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During the Chameleons' early career, the British music press often used terms such as "sonic architects" and "sonic cathedrals" when describing the band, due to their atmospheric sound. Smithies and Fielding provided shimmering guitar riffs, while Lever and Burgess on drums and bass, respectively, gave the band a solid, rhythmic foundation.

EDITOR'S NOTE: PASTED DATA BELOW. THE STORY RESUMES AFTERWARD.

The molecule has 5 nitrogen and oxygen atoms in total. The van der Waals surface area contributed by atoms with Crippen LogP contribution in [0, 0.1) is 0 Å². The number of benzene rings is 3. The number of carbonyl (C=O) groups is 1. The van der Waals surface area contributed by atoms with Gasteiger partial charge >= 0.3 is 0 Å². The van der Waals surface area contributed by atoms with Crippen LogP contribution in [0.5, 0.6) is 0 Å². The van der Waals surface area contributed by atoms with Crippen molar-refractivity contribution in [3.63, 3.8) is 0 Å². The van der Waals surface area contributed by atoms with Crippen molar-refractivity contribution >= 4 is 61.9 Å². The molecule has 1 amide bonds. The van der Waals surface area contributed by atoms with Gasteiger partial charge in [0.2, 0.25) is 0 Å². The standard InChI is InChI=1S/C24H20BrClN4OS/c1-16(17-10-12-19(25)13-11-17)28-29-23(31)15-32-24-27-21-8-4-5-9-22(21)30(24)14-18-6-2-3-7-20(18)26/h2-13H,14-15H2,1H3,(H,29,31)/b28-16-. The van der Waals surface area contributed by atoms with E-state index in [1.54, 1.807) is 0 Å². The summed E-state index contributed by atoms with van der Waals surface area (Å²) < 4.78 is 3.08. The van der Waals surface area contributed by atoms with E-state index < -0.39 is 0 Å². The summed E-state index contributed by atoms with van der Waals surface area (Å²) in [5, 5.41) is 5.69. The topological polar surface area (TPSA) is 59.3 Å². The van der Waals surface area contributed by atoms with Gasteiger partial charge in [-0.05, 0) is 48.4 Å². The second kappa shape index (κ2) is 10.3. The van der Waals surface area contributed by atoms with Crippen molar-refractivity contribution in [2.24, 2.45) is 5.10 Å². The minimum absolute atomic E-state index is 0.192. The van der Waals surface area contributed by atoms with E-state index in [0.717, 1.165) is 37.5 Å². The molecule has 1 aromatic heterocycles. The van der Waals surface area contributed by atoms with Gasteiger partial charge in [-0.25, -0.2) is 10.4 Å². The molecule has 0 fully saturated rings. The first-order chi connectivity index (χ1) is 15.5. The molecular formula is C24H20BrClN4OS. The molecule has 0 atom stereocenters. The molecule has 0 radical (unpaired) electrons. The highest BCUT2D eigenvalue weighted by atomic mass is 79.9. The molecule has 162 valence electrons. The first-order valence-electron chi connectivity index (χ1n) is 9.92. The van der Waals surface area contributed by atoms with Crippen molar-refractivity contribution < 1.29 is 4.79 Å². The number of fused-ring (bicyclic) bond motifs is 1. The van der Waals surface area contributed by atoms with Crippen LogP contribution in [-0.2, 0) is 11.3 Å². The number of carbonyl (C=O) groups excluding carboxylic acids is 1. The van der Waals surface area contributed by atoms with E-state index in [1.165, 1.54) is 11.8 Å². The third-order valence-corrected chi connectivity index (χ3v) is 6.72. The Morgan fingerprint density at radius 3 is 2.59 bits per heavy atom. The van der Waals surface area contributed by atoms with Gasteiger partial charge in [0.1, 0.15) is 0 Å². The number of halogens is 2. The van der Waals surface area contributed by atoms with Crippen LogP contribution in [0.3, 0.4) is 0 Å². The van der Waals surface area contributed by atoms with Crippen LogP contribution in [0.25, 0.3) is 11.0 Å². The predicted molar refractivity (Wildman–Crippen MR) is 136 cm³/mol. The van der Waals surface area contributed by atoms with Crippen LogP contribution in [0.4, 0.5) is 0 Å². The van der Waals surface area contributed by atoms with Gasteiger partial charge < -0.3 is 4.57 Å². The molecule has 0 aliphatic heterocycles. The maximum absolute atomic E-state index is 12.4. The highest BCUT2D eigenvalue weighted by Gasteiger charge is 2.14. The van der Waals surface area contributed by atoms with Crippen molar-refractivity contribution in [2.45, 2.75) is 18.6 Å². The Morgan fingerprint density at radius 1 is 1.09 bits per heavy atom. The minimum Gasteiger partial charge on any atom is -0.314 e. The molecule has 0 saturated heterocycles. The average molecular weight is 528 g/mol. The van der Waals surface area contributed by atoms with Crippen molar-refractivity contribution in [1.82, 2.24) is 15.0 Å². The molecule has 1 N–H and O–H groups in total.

The Chameleons emerged as Thatcherism was beginning to have its effect on England's former industrial towns, and their music was imbued with a sense of anxiety and a longing for the security of innocence. Burgess's impassioned vocal delivery complemented his lyrics, which touched on the alienation created in many British communities by the decline of manufacturing and industry, and the consequent disruption of social order. Despite the bleak landscapes they were surrounded by, the band were not weighed down by their environment, but attempted to triumph over it. Burgess said in 2013 that, though growing up in a post-industrial, northern town must have some influence on one's music, he felt the Chameleons would have sounded similar regardless of where they originated from The Chameleons have inspired the likes of Oasis, the Verve, the Flaming Lips and Interpol. Oasis's songwriter Noel Gallagher has expressed his liking for the album Strange Times saying, "It must have influenced my early years as a song writer because I can hear me in it everywhere!". Guitarist Nick McCabe of the Verve named Script Of The Bridge as one of his ten favorite albums. The Flaming Lips included "Up the Down Escalator" in the track listing of a CD compilation they did for Late Night Tales.[35] The band have also been cited by the Charlatans's singer Tim Burgess.[36] Moby has been quoted expressing admiration for their work. Interpol's frontman Paul Banks has said that their bassist Carlos [Dengler] was "a fan" of the band. Sweet Trip vocalist Valerie Cooper listed Script of the Bridge as a musical influence.

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